Rescue Angels (what I call those who rescue a dog or cat) that open their hearts and homes to a new pet have certain challenges to address in many circumstances. The pet surely was in a compromised position that lead to their surrender and abandonment. It could of been a pet with a behavior that the owner couldn’t control.
Most breeds of dogs have evolved to serve a certain specific purpose for humans. Herding, retrieving and guarding are examples. The purpose for which dogs were originally bred influences their physical and behavioral characteristics to this day, even though most dogs no longer have jobs to do for their humans.
Today’s dogs also live inside houses with their families, where they are expected to behave with ‘indoor manners. The natural instincts of dogs are often at odds with their lifestyles today.
As a result, millions of wonderful animals are dropped off at shelters each year by people who can’t or aren’t willing to manage disruptive canine behaviors like aggression, destructiveness, running away, excessive barking and house soiling. That said, a lot of pet owners are interested in learning how to deal with their pet’s undesirable behavior. Obedience training is the route many dog parents take.
Meanwhile, a handful of researchers are investigating the role nutrition plays in canine behavior, and whether adding or removing specific nutrients from the diet alters a dog’s temperament and conduct.
Dr Karen Becker DVM Wrote This About The Subject:
How Certain Nutrients May Improve Problem Behavior in Dogs
Behavior in animals (including humans) is regulated by neurotransmitters and hormones. These substances have precursors, which are chemical compounds that precede them in metabolic pathways.
The main theory behind nutrition and its ability to alter canine behavior is that making these precursors more – or less – available, may make a difference in a dog’s conduct.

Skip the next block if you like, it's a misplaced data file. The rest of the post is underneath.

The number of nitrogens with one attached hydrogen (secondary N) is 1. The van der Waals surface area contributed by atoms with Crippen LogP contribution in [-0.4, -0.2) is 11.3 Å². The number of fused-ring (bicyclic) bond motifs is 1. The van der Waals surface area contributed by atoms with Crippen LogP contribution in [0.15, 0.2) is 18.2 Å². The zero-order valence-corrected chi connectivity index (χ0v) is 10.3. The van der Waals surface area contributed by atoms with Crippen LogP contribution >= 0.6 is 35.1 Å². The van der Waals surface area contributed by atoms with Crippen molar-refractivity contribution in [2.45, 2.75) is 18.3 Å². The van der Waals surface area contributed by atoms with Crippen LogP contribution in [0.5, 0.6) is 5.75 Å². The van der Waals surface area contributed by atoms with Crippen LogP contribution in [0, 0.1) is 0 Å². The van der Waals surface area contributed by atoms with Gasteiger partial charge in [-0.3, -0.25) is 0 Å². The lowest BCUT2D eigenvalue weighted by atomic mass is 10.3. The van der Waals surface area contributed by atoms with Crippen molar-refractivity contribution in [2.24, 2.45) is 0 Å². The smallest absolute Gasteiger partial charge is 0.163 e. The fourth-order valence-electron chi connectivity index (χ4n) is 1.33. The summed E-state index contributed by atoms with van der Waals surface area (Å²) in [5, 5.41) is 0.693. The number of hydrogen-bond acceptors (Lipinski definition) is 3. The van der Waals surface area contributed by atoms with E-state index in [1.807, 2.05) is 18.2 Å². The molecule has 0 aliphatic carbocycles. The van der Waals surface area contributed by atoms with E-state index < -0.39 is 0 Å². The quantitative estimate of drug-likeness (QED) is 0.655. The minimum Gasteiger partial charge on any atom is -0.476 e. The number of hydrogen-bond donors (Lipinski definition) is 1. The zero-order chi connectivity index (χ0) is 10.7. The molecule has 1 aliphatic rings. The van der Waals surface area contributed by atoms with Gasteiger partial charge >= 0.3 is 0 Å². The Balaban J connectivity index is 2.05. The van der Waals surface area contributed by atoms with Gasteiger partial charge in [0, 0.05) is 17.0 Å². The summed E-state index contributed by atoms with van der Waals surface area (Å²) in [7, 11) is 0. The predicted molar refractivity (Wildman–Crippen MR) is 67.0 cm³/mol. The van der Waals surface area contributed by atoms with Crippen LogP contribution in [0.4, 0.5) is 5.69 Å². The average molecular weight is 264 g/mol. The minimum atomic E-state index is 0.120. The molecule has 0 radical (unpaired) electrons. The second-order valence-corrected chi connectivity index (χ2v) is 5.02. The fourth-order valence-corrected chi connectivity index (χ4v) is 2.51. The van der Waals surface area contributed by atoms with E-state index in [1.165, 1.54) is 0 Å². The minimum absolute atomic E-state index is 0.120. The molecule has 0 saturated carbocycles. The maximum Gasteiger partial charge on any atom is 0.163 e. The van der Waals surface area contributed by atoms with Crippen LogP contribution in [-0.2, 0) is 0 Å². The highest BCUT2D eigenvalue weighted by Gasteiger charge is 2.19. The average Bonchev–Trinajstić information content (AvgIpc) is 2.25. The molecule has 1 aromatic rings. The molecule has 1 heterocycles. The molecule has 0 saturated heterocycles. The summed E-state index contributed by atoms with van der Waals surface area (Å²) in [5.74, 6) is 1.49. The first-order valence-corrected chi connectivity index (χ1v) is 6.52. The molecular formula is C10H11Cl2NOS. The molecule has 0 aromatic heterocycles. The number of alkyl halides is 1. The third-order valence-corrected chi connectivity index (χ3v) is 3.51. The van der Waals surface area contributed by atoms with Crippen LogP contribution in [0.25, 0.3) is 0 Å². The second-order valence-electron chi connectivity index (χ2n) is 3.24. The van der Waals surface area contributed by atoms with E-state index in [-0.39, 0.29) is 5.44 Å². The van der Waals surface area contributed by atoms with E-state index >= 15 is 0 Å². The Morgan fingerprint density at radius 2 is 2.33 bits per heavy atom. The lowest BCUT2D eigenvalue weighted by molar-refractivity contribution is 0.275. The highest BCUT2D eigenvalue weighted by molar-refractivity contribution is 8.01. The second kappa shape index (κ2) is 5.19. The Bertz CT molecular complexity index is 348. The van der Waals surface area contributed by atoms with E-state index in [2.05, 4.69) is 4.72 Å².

Tryptophan, for example, is the precursor of serotonin (a neurotransmitter). It is believed its presence or absence may affect aggression and stress resistance in dogs.
Tyrosine, a precursor of catecholamines (hormones produced by the adrenal gland), may also affect aggression and stress resistance.
Tryptophan and Tyrosine
Let’s take a look at some of the nutrients being studied for their possible beneficial effects on canine behavior. Unlike tryptophan, tyrosine is usually found in high concentrations in high protein meals.
Tryptophan is one of the large neutral amino acids (LNAA) that can cross the blood-brain barrier depending on how much free tryptophan and other LNAA are available in the body. Increasing dietary tryptophan through supplementation can increase the amount of serotonin in the brain, which has been shown to reduce aggression and improve recovery from stress in some animals. Even though tryptophan is found in protein-containing foods, it is in relatively small supply compared to other LNAA. And in fact, a high protein meal actually decreases the ratio of tryptophan to other LNAA. This is why dietary supplementation is recommended.
A few studies conducted outside controlled experimental environments have been used to measure the impact of lower protein diets on aggressive dogs.
The results are largely inconclusive. In addition, while there may be a link between low dietary protein and decreased aggression in other types of animals, I’m unconvinced this is a useful approach for carnivores.
Just as feeding your dog a raw diet will not, as some people believe, give him a taste for blood and drive him to randomly prey on cows or chickens or sheep, neither do I believe a diet rich in animal protein makes dogs more aggressive.
I would never recommend reducing the amount of high-quality protein in a dog’s diet in an attempt to modify behavior.
Nourishing your pet with a grain-based diet will induce an insulin release (to balance high blood sugar after ingesting a high carb diet), and in turn, a cortisol release (to balance low blood sugar). Similar to people who have 10:00 am and 2:00 pm post-meal sluggishness (and require a nap), dogs will become more sedate after ingesting insulin-prompting carbohydrates.
Nourishing a dog with protein means no post-meal sluggishness … another way of saying, ‘No nap required! Ready to play at any time!’ Although carb-loading has become a common trend with humans, carb loading dogs (to induce the post-carb ‘downer’ effect) isn’t an appropriate behavior moderation tool, in my opinion. Training and exercise are the correct tools to deal with behavior issues, not feeding an inappropriate diet to create a more sedate dog. I absolutely believe the nutrition you feed your companion animal influences the workings not only of her body from the neck down, but also her brain and to some extent her behavior.”
Fascinating information, I always look to Dr Karen Becker and Dr Carole Osborne for their expertise. We’ve dedicated our lives and business to obtaining the “nutrition sweet spot” where canine and feline wellness can thrive. We ask our customers what their goals are? To sustain their dog or to achieve optimum wellness?
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